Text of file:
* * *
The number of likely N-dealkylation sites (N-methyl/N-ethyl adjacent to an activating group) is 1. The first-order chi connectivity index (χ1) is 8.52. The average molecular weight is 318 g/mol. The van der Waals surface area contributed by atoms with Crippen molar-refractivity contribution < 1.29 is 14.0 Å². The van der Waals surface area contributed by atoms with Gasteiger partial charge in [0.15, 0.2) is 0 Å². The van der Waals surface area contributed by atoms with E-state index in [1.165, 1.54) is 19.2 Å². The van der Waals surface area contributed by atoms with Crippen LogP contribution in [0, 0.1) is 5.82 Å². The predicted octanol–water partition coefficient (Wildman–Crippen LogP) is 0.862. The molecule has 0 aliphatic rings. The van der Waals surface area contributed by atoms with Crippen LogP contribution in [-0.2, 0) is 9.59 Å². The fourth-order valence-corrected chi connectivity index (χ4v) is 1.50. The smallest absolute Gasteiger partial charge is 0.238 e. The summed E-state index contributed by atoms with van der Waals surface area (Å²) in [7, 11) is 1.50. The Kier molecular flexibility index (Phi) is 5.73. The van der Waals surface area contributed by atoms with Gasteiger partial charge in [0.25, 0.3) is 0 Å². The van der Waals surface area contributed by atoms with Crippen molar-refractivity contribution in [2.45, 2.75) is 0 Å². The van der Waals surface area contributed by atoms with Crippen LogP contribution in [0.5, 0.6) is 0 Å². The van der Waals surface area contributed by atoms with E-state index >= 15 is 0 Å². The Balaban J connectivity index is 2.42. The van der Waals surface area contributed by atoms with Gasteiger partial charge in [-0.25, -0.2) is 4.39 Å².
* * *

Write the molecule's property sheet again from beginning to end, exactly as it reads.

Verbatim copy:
The number of likely N-dealkylation sites (N-methyl/N-ethyl adjacent to an activating group) is 1. The first-order chi connectivity index (χ1) is 8.52. The average molecular weight is 318 g/mol. The van der Waals surface area contributed by atoms with Crippen molar-refractivity contribution < 1.29 is 14.0 Å². The van der Waals surface area contributed by atoms with Gasteiger partial charge in [0.15, 0.2) is 0 Å². The van der Waals surface area contributed by atoms with E-state index in [1.165, 1.54) is 19.2 Å². The van der Waals surface area contributed by atoms with Crippen LogP contribution in [0, 0.1) is 5.82 Å². The predicted octanol–water partition coefficient (Wildman–Crippen LogP) is 0.862. The molecule has 0 aliphatic rings. The van der Waals surface area contributed by atoms with Crippen LogP contribution in [-0.2, 0) is 9.59 Å². The fourth-order valence-corrected chi connectivity index (χ4v) is 1.50. The smallest absolute Gasteiger partial charge is 0.238 e. The summed E-state index contributed by atoms with van der Waals surface area (Å²) in [7, 11) is 1.50. The Kier molecular flexibility index (Phi) is 5.73. The van der Waals surface area contributed by atoms with Gasteiger partial charge in [0.25, 0.3) is 0 Å². The van der Waals surface area contributed by atoms with Crippen molar-refractivity contribution in [2.45, 2.75) is 0 Å². The van der Waals surface area contributed by atoms with Crippen LogP contribution in [0.5, 0.6) is 0 Å². The van der Waals surface area contributed by atoms with E-state index >= 15 is 0 Å². The Balaban J connectivity index is 2.42. The van der Waals surface area contributed by atoms with Gasteiger partial charge in [-0.25, -0.2) is 4.39 Å².